Reviewer: Julie Lynn Hayes
I Saw the Devil
A young woman with a flat tire is approached by a stranger who offers to help her, but she tells him she has already called a tow truck and that won’t be necessary. But some people can’t take no for an answer. The man breaks into the car and takes her against her will.
The woman’s fiance, Kim Soo-hyeon (Lee Byung-hun) and her policeman father Chief Jang (Jeon Good-Hwan) search frantically for her, to no avail. Her dismembered body is discovered, and no clue as to the killer. Soo-hyeon takes two weeks’ leave from his job, determined to find the killer. The police have a short list of potential suspects, and Jang procures the police files for Kim (whose actual job is secret agent). Kim is determined to find the killer, and starts to go through the list.
Jang Kyung-chul (Choi Min-sik) is a serial killer, and this is far from his first victim. He enjoys
inflicting pain in whatever way he can, and has a guillotine set up in his torture chamber at home. He has a job driving young women in a school van. Kim is just one step behind him at the school, after he has gone to take a group of girls home. Realizing he’s been fired, Kyung-chul takes one of the girls hostage in a greenhouse, but Soo-hyeon catches him in time, and inflicts a great deal of pain on him… before letting him go. But not until he forces him to swallow a transmitter/homing device he procured from a sympathetic friend on the police force.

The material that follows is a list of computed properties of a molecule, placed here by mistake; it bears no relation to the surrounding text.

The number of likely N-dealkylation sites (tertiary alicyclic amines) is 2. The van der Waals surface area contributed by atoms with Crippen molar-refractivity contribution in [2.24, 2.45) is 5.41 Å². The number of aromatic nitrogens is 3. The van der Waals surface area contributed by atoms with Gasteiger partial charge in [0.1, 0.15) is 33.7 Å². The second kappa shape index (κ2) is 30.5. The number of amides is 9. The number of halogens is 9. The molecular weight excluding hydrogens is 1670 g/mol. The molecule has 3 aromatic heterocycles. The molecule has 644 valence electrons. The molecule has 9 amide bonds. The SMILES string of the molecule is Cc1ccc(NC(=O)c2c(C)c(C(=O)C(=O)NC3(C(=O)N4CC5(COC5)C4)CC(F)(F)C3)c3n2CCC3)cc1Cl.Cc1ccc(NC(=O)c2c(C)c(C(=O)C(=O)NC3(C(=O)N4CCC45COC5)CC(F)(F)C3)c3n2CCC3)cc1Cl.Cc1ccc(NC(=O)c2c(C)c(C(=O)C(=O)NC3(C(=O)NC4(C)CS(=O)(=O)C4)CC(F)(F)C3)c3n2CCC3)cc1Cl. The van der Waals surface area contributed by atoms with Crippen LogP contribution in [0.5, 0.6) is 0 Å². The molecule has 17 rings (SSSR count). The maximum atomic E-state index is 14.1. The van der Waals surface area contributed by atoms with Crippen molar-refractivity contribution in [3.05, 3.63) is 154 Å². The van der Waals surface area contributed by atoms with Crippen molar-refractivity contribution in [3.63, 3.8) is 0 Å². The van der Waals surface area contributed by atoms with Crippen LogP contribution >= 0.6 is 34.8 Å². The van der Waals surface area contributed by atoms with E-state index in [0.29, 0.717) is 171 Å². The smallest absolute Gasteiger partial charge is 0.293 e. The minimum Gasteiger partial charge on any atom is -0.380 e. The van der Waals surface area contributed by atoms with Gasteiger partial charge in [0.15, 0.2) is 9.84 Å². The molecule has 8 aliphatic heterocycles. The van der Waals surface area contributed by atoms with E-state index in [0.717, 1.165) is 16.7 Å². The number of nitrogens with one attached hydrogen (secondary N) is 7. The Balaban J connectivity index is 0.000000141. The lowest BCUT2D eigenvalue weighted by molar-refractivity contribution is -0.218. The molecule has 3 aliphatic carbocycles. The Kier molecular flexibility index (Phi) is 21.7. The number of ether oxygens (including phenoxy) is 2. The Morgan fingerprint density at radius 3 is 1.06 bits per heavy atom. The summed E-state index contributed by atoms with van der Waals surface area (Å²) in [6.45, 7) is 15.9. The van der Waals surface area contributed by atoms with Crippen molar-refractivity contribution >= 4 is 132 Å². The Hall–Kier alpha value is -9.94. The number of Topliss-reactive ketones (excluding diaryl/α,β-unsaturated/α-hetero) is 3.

Now begins the cat and mouse game. Soo-heyon tracks the psycho killer, catches him in the act, inflicts more pain and lets him go. How long can he keep this up before something goes horribly wrong?
I Saw the Devil is a Korean film by director Jee-woon Kim. While it is certainly a horror film, there is a lot more going on here than that. Questions are raised regarding justice and revenge. Where does one end and the other begin? Are they the same or are they diametrically opposed? Right and wrong, good and evil. The serial killer is well played and well written. He is undoubtedly sick (and so is his cannibal friend he hides out with for a short while), but he isn’t necessarily your stereotypical villain. The hero has undoubtedly good motives for what he does, but is he allowing himself to become the monster he seeks? You might remember Lee Byung-hun as the Front Man in The Squid Game.
I enjoyed everything about this film, from the writing to the acting to the direction and the cinematography. Warning – this is not for the squeamish. The pacing was just right too, and all in all a very satisfactory movie. I highly recommend it, and I give it 5 Stars.